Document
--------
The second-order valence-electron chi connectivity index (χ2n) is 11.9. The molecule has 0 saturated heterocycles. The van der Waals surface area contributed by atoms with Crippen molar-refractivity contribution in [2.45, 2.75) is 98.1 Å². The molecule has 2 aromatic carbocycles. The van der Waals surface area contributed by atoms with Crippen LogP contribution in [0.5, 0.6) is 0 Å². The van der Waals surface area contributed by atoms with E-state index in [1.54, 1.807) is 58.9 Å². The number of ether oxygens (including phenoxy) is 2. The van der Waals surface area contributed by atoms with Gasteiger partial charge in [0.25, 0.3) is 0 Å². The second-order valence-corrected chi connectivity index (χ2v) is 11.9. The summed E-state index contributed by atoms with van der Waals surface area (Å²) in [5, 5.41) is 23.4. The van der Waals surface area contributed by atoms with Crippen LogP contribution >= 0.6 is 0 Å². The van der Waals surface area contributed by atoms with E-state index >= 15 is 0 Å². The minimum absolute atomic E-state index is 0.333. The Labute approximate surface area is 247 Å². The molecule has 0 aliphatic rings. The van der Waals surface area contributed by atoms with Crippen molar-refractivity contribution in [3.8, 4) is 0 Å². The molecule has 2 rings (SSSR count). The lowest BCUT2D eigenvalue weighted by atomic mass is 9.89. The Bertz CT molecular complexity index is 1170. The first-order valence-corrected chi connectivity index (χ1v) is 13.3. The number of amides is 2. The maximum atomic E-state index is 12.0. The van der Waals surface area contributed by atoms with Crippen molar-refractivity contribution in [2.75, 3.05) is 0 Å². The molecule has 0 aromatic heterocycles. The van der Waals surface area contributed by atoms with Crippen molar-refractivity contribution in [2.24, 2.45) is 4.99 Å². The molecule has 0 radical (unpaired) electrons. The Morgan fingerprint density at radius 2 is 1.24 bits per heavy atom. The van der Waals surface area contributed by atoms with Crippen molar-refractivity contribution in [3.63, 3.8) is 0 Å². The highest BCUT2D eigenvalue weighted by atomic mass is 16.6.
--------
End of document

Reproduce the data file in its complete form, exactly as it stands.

The second-order valence-electron chi connectivity index (χ2n) is 11.9. The molecule has 0 saturated heterocycles. The van der Waals surface area contributed by atoms with Crippen molar-refractivity contribution in [2.45, 2.75) is 98.1 Å². The molecule has 2 aromatic carbocycles. The van der Waals surface area contributed by atoms with Crippen LogP contribution in [0.5, 0.6) is 0 Å². The van der Waals surface area contributed by atoms with E-state index in [1.54, 1.807) is 58.9 Å². The number of ether oxygens (including phenoxy) is 2. The van der Waals surface area contributed by atoms with Gasteiger partial charge in [0.25, 0.3) is 0 Å². The second-order valence-corrected chi connectivity index (χ2v) is 11.9. The summed E-state index contributed by atoms with van der Waals surface area (Å²) in [5, 5.41) is 23.4. The van der Waals surface area contributed by atoms with Crippen LogP contribution >= 0.6 is 0 Å². The van der Waals surface area contributed by atoms with E-state index >= 15 is 0 Å². The minimum absolute atomic E-state index is 0.333. The Labute approximate surface area is 247 Å². The molecule has 0 aliphatic rings. The van der Waals surface area contributed by atoms with Crippen molar-refractivity contribution in [3.8, 4) is 0 Å². The molecule has 2 rings (SSSR count). The lowest BCUT2D eigenvalue weighted by atomic mass is 9.89. The Bertz CT molecular complexity index is 1170. The first-order valence-corrected chi connectivity index (χ1v) is 13.3. The number of amides is 2. The maximum atomic E-state index is 12.0. The van der Waals surface area contributed by atoms with Crippen molar-refractivity contribution in [2.75, 3.05) is 0 Å². The molecule has 0 aromatic heterocycles. The van der Waals surface area contributed by atoms with Crippen molar-refractivity contribution in [2.24, 2.45) is 4.99 Å². The molecule has 0 radical (unpaired) electrons. The Morgan fingerprint density at radius 2 is 1.24 bits per heavy atom. The van der Waals surface area contributed by atoms with Crippen molar-refractivity contribution in [3.63, 3.8) is 0 Å². The highest BCUT2D eigenvalue weighted by atomic mass is 16.6.